Those eligible to vote in the leadership election also tend to think businesses have to pay too much tax
As the leadership campaign for the next Conservative leader kicks off, many candidates have pledged significant tax cuts, ranging from cutting fuel duty, to scrapping the proposed NI rise. While some commentators have questioned the amount of money such cuts would cost, these pledges will likely be music to the ears of the party membership, who overwhelmingly feel taxes are too high.
In a trade-off between taxation and public spending, six in ten (61%) Conservative party members think the current government taxes and spends too much. This is compared to only 7% who think they tax too little and spend too little on public services. Three in ten (28%) think they get the balance about right. Given this is the group that will ultimately decide who becomes Britain’s next Prime Minister, it is maybe unsurprising why so many of the candidates have come out so strongly against the current level of taxation.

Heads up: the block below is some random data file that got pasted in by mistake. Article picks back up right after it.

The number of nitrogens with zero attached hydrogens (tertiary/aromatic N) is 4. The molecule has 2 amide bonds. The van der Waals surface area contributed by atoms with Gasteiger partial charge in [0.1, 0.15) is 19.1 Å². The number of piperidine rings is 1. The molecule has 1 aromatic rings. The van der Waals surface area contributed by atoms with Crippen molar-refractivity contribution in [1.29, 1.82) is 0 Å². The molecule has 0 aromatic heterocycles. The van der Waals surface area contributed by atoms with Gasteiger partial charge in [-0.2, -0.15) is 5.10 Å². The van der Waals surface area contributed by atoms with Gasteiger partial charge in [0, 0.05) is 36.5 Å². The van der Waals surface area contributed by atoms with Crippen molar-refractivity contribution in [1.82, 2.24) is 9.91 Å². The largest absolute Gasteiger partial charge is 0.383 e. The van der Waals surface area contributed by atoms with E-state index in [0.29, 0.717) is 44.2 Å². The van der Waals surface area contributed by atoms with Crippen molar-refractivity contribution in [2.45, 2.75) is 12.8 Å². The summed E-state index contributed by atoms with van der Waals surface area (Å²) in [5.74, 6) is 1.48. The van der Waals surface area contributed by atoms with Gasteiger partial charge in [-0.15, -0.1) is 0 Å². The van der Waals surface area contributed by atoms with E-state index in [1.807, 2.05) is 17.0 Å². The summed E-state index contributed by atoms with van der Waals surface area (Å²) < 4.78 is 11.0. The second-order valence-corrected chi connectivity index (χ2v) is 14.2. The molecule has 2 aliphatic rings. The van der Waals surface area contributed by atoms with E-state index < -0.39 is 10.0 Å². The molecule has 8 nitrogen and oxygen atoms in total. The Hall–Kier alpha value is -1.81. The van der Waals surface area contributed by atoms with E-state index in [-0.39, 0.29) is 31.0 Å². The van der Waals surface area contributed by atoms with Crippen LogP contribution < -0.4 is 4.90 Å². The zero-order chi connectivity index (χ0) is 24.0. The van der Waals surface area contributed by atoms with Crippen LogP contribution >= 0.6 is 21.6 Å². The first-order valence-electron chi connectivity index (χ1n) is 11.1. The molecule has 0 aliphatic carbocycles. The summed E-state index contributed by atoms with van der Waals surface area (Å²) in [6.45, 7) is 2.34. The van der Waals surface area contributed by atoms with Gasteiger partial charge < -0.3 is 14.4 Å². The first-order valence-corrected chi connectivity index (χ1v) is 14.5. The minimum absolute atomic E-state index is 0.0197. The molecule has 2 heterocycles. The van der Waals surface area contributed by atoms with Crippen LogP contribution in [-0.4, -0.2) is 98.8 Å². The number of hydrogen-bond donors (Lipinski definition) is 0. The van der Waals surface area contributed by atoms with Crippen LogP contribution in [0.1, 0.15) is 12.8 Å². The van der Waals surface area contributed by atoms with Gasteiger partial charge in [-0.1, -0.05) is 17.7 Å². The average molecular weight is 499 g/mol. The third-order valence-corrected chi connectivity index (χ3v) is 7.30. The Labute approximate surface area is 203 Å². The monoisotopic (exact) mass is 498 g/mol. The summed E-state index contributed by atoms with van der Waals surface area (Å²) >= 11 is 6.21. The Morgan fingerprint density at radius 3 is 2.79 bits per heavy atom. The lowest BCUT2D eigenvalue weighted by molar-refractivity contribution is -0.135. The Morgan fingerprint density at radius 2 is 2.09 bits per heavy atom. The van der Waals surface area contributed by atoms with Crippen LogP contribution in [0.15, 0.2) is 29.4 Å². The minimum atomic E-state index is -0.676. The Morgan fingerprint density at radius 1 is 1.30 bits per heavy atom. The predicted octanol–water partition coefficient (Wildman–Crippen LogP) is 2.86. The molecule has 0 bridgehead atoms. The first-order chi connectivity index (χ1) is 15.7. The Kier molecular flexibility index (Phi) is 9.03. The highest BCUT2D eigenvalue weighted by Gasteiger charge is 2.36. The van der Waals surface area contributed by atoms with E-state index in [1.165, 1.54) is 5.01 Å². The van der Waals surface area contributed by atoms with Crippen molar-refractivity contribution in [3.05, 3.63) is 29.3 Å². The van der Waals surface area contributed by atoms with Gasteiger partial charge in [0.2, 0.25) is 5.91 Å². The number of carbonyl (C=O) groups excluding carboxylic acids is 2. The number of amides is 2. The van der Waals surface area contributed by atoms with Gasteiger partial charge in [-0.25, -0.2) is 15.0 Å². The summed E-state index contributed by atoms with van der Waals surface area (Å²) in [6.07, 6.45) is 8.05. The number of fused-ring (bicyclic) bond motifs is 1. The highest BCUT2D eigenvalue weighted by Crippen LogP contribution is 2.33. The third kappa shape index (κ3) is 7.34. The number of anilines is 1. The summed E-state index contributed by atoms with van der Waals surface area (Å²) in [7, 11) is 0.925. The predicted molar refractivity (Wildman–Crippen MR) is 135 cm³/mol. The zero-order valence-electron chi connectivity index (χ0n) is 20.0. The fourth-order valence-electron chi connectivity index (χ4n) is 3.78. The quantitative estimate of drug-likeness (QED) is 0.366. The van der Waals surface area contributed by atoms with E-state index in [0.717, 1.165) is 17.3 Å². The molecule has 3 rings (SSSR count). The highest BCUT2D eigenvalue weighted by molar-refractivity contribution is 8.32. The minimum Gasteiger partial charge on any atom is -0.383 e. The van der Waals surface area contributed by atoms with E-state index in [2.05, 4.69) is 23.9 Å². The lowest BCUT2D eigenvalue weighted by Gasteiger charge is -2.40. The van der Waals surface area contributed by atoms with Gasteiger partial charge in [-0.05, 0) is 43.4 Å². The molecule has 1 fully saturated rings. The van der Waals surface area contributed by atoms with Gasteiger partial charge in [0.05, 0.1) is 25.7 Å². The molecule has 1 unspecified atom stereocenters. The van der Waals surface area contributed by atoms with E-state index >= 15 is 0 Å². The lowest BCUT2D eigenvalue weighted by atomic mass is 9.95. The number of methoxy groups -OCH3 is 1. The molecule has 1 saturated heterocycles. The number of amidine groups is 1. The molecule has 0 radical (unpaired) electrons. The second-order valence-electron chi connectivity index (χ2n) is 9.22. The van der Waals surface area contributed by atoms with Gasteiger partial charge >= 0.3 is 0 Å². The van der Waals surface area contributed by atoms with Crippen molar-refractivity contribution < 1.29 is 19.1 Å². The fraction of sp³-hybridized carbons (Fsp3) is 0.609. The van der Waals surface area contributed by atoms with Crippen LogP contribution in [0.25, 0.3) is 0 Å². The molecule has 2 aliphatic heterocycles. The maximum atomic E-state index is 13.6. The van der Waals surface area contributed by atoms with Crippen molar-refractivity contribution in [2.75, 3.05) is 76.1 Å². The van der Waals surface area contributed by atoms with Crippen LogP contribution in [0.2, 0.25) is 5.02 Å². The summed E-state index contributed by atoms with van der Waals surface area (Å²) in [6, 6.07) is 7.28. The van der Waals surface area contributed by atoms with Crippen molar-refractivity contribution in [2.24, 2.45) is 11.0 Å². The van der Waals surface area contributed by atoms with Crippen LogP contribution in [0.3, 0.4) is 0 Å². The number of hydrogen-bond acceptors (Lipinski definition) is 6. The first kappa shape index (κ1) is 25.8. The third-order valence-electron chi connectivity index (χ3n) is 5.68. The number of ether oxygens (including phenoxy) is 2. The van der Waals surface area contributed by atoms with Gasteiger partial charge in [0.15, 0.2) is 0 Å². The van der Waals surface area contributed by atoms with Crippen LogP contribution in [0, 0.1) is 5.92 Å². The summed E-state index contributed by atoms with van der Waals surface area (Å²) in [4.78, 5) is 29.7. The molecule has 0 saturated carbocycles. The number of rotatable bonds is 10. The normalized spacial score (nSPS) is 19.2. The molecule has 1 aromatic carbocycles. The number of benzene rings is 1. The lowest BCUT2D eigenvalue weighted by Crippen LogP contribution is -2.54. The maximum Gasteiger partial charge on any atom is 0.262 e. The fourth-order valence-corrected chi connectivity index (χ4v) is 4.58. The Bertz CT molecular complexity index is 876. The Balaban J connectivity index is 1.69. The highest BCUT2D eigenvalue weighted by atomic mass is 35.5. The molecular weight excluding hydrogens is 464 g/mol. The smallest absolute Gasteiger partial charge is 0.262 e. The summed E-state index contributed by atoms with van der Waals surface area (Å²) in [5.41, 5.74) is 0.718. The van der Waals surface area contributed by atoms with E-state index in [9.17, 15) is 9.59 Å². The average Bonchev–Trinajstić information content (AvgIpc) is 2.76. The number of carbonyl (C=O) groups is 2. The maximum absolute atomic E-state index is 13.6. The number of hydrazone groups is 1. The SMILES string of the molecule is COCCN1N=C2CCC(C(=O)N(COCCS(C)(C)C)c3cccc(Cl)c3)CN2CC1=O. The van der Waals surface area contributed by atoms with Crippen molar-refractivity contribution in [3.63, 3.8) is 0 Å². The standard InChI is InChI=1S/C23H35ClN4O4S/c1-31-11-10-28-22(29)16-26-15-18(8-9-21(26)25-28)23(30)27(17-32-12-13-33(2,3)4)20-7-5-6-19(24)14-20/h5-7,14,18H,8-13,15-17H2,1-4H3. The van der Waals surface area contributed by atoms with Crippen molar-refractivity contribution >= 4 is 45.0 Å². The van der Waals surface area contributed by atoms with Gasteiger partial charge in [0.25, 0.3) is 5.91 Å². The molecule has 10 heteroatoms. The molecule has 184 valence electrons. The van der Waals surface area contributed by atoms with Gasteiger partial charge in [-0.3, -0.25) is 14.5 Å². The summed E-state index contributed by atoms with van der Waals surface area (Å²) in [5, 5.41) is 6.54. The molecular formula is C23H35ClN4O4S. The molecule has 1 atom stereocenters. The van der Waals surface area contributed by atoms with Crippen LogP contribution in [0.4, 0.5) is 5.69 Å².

Among the general public, opinion is more mixed. A third of all adults in Britain (35%) say that the government is taxing and spending too much, compared to a 23% who think the opposite. One in seven (14%) think they get the balance right.
The Conservative party membership is completely at odds with the public when it comes to corporation tax, another tax that some candidates have pledged to slash. More than four in ten Tory members (44%) think businesses have to pay too much tax, compared to 16% who think they do not pay enough already. By contrast, the British public do not think businesses pay enough tax by 49% to 9%.
Cuts to corporation tax probably won’t go down too well with Conservative voters either, with just one in nine (11%) of those who voted for the party in 2019 thinking businesses pay too much tax. This group are far more likely to think they do not pay enough (41%) or the current level is about right (29%).